He then changed his story yet again saying he was telling the truth at the trial and the only reason he said otherwise was because he wanted publicity. Due to Thompson's incompetence the COA quashed Stone's conviction and ordered a re-trial. Fortunately Stone was convicted and sent for life imprisonment. There are also many other cases which illustrate the miscarriages of justice another being the Birmingham 6. If the prosecution proposes to give in evidence confession evidence made by the accused person, there might be a possibility that the evidence was obtained under oppression. If this is the case then to court will render the evidence unreliable, and will not allow the confession given against him. Section.76 of PACE considers "oppression" to be torture, inhuman or degrading treatment, and the use of threat or violence. "Oppression" was defined in the case of Fulling 1987 as an "exercise of authority or power in a burdensome harsh or wrongful manner; against or cruel treatment of suspects". Unreliable evidence may also be excluded from the courts under s.78 of PACE, which allows the court the choice to prohibit evidence where its use would have an "adverse effect on the fairness of the proceedings" Despite s.76 and s.78 there is evidence that points towards courts still allowing unreliable evidence to pass through the courts. An illustrative example was in the case of Paris, Abdullahi and Miller 1992 (Cardiff 3). In this case the main evidence against one of the defendants was confession evidence during police interrogation. Miller was interviewed by the police for 13 hours over a period of 5 days. During this time he denied being involved with the murder of the prostitute over 300 times, until he finally admitted being at the scene of the crime. The COA quashed the convictions of all three relying on s.76 and s.78 of PACE. Therefore the COA held that the questioning was oppressive and the confession given by Miller could not b used as evidence as it was gained through oppression. PACE 1984 Asma Patel 72d ...read more.

The above preview is unformatted text

This student written piece of work is one of many that can be found in our University Degree English Legal System section.

Found what you're looking for?

  • Start learning 29% faster today
  • 150,000+ documents available
  • Just £6.99 a month

Not the one? Search for your essay title...
  • Join over 1.2 million students every month
  • Accelerate your learning by 29%
  • Unlimited access from just £6.99 per month

See related essaysSee related essays

Related University Degree English Legal System essays

  1. Stop and Search

    For example, under the Police Reform Act 2002, s.50 a uniformed police officer can require a person who has behaved in an anti-social manner to give their name and address. Failure to comply is an offence and may form the basis for an arrest under s.

  2. Ethics in practice

    to carry out his duty to the court fearlessly and independently; (b) actions for negligence against barristers would make the retrying of the original action inevitable and so prolong litigation and, (c) because a barrister was obliged to accept any client, however difficult, who sought his services.

  1. Can Law Effectively Regulate the Use of Stop-Search Powers by the Police?

    An officer will need to consider the nature of the article suspected of being carried in the context of other factors such as the time and place and the behaviour of the person concerned or those with him." The problem is, no matter how many attempts are made at defining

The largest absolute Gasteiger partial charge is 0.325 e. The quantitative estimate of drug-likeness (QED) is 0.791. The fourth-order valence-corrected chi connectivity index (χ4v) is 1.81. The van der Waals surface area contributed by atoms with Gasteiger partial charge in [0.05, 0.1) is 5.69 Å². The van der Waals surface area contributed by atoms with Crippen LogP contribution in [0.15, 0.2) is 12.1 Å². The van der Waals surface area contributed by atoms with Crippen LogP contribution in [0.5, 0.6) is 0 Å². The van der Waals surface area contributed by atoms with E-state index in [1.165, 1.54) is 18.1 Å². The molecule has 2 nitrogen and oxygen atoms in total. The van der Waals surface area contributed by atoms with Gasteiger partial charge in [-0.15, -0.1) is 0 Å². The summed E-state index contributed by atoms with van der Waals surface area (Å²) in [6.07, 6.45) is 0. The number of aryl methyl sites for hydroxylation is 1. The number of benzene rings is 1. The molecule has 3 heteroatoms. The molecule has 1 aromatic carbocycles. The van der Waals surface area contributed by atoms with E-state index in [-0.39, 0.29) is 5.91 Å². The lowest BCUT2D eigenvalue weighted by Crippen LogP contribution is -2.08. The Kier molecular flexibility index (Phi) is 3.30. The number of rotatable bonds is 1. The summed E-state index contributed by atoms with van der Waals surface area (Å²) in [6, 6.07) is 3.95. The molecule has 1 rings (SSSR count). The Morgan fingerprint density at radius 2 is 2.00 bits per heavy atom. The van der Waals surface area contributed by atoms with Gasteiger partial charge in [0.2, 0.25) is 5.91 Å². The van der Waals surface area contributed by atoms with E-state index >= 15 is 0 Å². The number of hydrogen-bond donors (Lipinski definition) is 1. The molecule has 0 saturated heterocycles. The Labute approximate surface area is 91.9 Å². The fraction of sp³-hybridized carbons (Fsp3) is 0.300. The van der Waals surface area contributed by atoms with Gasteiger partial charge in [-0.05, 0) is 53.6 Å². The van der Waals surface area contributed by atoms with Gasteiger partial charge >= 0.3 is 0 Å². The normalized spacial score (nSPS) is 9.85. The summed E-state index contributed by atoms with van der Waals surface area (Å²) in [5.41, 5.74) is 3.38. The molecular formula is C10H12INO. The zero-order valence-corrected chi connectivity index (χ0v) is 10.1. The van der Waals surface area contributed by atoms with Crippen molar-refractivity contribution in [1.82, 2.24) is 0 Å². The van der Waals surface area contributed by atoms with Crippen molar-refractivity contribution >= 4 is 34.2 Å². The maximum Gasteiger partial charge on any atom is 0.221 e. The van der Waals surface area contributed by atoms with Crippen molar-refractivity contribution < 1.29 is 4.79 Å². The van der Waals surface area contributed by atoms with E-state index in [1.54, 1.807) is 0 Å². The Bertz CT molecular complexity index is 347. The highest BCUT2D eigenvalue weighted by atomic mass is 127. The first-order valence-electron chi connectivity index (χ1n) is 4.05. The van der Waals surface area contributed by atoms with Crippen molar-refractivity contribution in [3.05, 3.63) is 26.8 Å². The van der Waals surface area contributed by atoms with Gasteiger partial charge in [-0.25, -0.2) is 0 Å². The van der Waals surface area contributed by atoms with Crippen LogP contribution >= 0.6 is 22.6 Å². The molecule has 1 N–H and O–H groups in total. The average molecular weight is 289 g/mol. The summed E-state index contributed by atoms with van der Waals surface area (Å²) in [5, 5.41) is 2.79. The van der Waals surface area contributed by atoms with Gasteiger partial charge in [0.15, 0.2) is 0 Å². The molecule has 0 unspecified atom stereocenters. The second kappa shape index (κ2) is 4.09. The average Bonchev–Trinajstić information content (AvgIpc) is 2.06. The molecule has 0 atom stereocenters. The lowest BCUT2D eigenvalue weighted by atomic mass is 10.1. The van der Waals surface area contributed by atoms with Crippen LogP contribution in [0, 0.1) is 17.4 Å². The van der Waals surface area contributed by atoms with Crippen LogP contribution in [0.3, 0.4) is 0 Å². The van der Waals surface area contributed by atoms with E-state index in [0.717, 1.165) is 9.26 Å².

2. German Law - A reflection of German history or the demands of the ...

    broad guidelines were given to the Germans when they were required to draft the Basic Law. General Clay, the military governor of the American zone, cites in his memoirs the decision to avoid confrontation with the French over "details which might not necessarily develop in the German draft".

  1. Following the McPherson report and subsequent Race Relations Amendment Act 2000 there is no ...

    This means a person can be tried more than once for the same crime on the grounds of new and compelling evidence39. Macpherson identified that to regulate institutional racism reform was needed in other areas of society such as the civil service, education, NHS, local governments and the judicial system40.

  2. Describe the ways in which individuals are protected when detained, interviewed and searched at ...

    In addition, it must be tape recorded to make sure the interviewing officers are using the correct manner and also to have the interviews on record for anything in the future. During a case in 1999 Canale, whose case it was had his interviews rejected from the court as they

  1. law of evidence

    In their time, both fingerprinting and DNA testing have been looked on with suspicion; and not without good reason when a brief study is made of some of their 'scientific' predecessors. Throughout history there has been a ceaseless search for a suitable means of identifying criminals which has led to

  2. Separation of powers

    For instances, between the executive power (Chief Executive) and the legislative power (LegCo), it is suggested that the Chief Executive shall be responsible for the implementation of Basic Law and other laws which, in accordance with the Basic Law, apply in the HKSAR[2]. On the other hand, a bill passed by the LegCo may take effect only after it is signed and promulgated by the Chief Executive[3].

  • Over 160,000 pieces
    of student written work
  • Annotated by
    experienced teachers
  • Ideas and feedback to
    improve your own work